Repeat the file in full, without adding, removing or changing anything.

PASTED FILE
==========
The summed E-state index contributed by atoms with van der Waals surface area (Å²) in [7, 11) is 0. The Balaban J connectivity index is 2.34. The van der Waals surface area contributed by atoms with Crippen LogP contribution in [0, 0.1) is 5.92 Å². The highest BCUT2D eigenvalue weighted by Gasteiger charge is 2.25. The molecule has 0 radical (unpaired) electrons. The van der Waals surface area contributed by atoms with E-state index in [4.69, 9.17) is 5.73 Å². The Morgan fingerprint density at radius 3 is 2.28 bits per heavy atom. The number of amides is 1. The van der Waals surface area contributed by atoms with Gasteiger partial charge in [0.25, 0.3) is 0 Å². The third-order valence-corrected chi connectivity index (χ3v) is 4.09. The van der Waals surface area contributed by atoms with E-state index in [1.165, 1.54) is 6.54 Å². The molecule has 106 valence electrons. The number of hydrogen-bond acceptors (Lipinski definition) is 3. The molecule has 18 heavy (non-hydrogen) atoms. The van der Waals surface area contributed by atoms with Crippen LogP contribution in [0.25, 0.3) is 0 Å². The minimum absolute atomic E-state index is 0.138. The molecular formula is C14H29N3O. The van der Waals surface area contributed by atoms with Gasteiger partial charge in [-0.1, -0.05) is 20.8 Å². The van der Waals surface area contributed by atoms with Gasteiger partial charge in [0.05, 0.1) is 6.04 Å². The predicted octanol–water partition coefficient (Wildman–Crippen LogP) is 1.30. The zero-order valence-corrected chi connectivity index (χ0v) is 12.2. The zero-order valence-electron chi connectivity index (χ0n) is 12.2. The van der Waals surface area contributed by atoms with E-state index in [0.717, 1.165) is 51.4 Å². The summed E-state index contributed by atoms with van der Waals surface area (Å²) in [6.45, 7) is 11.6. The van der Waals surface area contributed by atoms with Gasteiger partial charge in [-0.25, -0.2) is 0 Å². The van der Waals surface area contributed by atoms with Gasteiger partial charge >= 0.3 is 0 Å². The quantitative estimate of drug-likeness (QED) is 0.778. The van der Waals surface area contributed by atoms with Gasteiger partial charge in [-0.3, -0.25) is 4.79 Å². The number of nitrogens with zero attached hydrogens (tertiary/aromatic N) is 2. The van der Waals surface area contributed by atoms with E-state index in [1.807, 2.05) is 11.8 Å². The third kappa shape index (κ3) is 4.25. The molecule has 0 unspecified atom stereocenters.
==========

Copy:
The summed E-state index contributed by atoms with van der Waals surface area (Å²) in [7, 11) is 0. The Balaban J connectivity index is 2.34. The van der Waals surface area contributed by atoms with Crippen LogP contribution in [0, 0.1) is 5.92 Å². The highest BCUT2D eigenvalue weighted by Gasteiger charge is 2.25. The molecule has 0 radical (unpaired) electrons. The van der Waals surface area contributed by atoms with E-state index in [4.69, 9.17) is 5.73 Å². The Morgan fingerprint density at radius 3 is 2.28 bits per heavy atom. The number of amides is 1. The van der Waals surface area contributed by atoms with Gasteiger partial charge in [0.25, 0.3) is 0 Å². The third-order valence-corrected chi connectivity index (χ3v) is 4.09. The van der Waals surface area contributed by atoms with E-state index in [1.165, 1.54) is 6.54 Å². The molecule has 106 valence electrons. The number of hydrogen-bond acceptors (Lipinski definition) is 3. The molecule has 18 heavy (non-hydrogen) atoms. The van der Waals surface area contributed by atoms with Crippen LogP contribution in [0.25, 0.3) is 0 Å². The minimum absolute atomic E-state index is 0.138. The molecular formula is C14H29N3O. The van der Waals surface area contributed by atoms with Gasteiger partial charge in [-0.1, -0.05) is 20.8 Å². The van der Waals surface area contributed by atoms with Gasteiger partial charge in [0.05, 0.1) is 6.04 Å². The predicted octanol–water partition coefficient (Wildman–Crippen LogP) is 1.30. The zero-order valence-corrected chi connectivity index (χ0v) is 12.2. The zero-order valence-electron chi connectivity index (χ0n) is 12.2. The van der Waals surface area contributed by atoms with E-state index in [0.717, 1.165) is 51.4 Å². The summed E-state index contributed by atoms with van der Waals surface area (Å²) in [6.45, 7) is 11.6. The van der Waals surface area contributed by atoms with Gasteiger partial charge in [-0.25, -0.2) is 0 Å². The van der Waals surface area contributed by atoms with Gasteiger partial charge >= 0.3 is 0 Å². The quantitative estimate of drug-likeness (QED) is 0.778. The van der Waals surface area contributed by atoms with Gasteiger partial charge in [-0.3, -0.25) is 4.79 Å². The number of nitrogens with zero attached hydrogens (tertiary/aromatic N) is 2. The van der Waals surface area contributed by atoms with E-state index in [1.807, 2.05) is 11.8 Å². The third kappa shape index (κ3) is 4.25. The molecule has 0 unspecified atom stereocenters.